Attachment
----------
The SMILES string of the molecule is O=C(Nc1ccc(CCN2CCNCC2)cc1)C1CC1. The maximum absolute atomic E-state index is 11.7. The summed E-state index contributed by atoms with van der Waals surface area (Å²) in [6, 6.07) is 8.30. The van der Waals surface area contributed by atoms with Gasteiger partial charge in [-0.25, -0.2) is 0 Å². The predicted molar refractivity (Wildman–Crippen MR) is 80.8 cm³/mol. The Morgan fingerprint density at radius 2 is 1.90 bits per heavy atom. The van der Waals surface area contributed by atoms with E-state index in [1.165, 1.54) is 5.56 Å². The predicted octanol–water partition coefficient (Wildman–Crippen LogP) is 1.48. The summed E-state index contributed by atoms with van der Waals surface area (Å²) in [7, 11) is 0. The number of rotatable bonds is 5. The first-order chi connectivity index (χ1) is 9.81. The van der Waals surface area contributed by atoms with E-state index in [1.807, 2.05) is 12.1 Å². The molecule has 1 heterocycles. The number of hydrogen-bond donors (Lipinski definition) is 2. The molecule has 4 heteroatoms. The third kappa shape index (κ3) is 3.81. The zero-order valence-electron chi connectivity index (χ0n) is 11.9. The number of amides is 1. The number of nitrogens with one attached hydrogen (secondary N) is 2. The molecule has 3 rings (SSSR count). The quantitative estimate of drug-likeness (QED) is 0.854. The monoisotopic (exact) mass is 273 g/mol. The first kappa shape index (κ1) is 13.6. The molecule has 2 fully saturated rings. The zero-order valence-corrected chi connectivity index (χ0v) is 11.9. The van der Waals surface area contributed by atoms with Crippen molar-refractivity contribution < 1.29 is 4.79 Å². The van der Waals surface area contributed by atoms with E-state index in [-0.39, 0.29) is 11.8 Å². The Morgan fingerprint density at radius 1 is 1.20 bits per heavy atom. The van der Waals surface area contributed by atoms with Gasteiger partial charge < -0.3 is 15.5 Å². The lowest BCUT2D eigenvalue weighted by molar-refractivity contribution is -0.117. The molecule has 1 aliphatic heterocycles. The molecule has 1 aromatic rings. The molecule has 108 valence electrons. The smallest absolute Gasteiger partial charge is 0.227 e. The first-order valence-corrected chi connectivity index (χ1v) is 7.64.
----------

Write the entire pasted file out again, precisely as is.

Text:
The SMILES string of the molecule is O=C(Nc1ccc(CCN2CCNCC2)cc1)C1CC1. The maximum absolute atomic E-state index is 11.7. The summed E-state index contributed by atoms with van der Waals surface area (Å²) in [6, 6.07) is 8.30. The van der Waals surface area contributed by atoms with Gasteiger partial charge in [-0.25, -0.2) is 0 Å². The predicted molar refractivity (Wildman–Crippen MR) is 80.8 cm³/mol. The Morgan fingerprint density at radius 2 is 1.90 bits per heavy atom. The van der Waals surface area contributed by atoms with E-state index in [1.165, 1.54) is 5.56 Å². The predicted octanol–water partition coefficient (Wildman–Crippen LogP) is 1.48. The summed E-state index contributed by atoms with van der Waals surface area (Å²) in [7, 11) is 0. The number of rotatable bonds is 5. The first-order chi connectivity index (χ1) is 9.81. The van der Waals surface area contributed by atoms with E-state index in [1.807, 2.05) is 12.1 Å². The molecule has 1 heterocycles. The number of hydrogen-bond donors (Lipinski definition) is 2. The molecule has 4 heteroatoms. The third kappa shape index (κ3) is 3.81. The zero-order valence-electron chi connectivity index (χ0n) is 11.9. The number of amides is 1. The number of nitrogens with one attached hydrogen (secondary N) is 2. The molecule has 3 rings (SSSR count). The quantitative estimate of drug-likeness (QED) is 0.854. The monoisotopic (exact) mass is 273 g/mol. The first kappa shape index (κ1) is 13.6. The molecule has 2 fully saturated rings. The zero-order valence-corrected chi connectivity index (χ0v) is 11.9. The van der Waals surface area contributed by atoms with Crippen molar-refractivity contribution < 1.29 is 4.79 Å². The van der Waals surface area contributed by atoms with E-state index in [-0.39, 0.29) is 11.8 Å². The Morgan fingerprint density at radius 1 is 1.20 bits per heavy atom. The van der Waals surface area contributed by atoms with Gasteiger partial charge < -0.3 is 15.5 Å². The lowest BCUT2D eigenvalue weighted by molar-refractivity contribution is -0.117. The molecule has 1 aliphatic heterocycles. The molecule has 1 aromatic rings. The molecule has 108 valence electrons. The smallest absolute Gasteiger partial charge is 0.227 e. The first-order valence-corrected chi connectivity index (χ1v) is 7.64.